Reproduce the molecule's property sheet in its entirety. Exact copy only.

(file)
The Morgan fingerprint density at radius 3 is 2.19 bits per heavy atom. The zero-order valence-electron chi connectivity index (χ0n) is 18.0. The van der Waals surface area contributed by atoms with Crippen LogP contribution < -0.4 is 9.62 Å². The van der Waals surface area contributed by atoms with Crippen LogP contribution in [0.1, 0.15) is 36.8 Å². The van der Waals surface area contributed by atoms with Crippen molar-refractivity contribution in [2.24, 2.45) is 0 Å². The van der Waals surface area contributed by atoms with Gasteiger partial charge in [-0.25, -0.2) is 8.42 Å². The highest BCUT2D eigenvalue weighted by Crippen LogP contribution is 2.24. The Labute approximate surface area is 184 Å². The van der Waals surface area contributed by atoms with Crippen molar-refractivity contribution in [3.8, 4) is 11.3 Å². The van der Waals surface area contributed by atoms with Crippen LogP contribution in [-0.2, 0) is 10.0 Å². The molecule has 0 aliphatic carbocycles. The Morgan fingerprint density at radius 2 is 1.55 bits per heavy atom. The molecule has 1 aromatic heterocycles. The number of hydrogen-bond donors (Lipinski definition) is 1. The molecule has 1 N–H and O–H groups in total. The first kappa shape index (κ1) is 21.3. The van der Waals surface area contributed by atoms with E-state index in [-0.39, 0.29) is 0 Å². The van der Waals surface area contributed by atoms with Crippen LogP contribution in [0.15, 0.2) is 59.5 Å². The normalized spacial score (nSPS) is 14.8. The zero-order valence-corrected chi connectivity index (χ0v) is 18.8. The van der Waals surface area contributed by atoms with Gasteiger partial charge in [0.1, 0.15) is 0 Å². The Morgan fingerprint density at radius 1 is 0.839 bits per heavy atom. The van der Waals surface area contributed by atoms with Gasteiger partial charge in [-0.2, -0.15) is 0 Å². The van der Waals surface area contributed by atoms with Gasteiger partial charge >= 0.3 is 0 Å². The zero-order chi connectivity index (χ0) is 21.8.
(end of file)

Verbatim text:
The Morgan fingerprint density at radius 3 is 2.19 bits per heavy atom. The zero-order valence-electron chi connectivity index (χ0n) is 18.0. The van der Waals surface area contributed by atoms with Crippen LogP contribution < -0.4 is 9.62 Å². The van der Waals surface area contributed by atoms with Crippen LogP contribution in [0.1, 0.15) is 36.8 Å². The van der Waals surface area contributed by atoms with Crippen molar-refractivity contribution in [2.24, 2.45) is 0 Å². The van der Waals surface area contributed by atoms with Gasteiger partial charge in [-0.25, -0.2) is 8.42 Å². The highest BCUT2D eigenvalue weighted by Crippen LogP contribution is 2.24. The Labute approximate surface area is 184 Å². The van der Waals surface area contributed by atoms with Crippen molar-refractivity contribution in [3.8, 4) is 11.3 Å². The van der Waals surface area contributed by atoms with Crippen LogP contribution in [-0.2, 0) is 10.0 Å². The molecule has 0 aliphatic carbocycles. The Morgan fingerprint density at radius 2 is 1.55 bits per heavy atom. The molecule has 1 aromatic heterocycles. The number of hydrogen-bond donors (Lipinski definition) is 1. The molecule has 1 N–H and O–H groups in total. The first kappa shape index (κ1) is 21.3. The van der Waals surface area contributed by atoms with E-state index in [-0.39, 0.29) is 0 Å². The van der Waals surface area contributed by atoms with Crippen LogP contribution in [0.15, 0.2) is 59.5 Å². The normalized spacial score (nSPS) is 14.8. The zero-order valence-corrected chi connectivity index (χ0v) is 18.8. The van der Waals surface area contributed by atoms with Gasteiger partial charge in [0.1, 0.15) is 0 Å². The Morgan fingerprint density at radius 1 is 0.839 bits per heavy atom. The van der Waals surface area contributed by atoms with Gasteiger partial charge in [-0.2, -0.15) is 0 Å². The van der Waals surface area contributed by atoms with Gasteiger partial charge >= 0.3 is 0 Å². The zero-order chi connectivity index (χ0) is 21.8.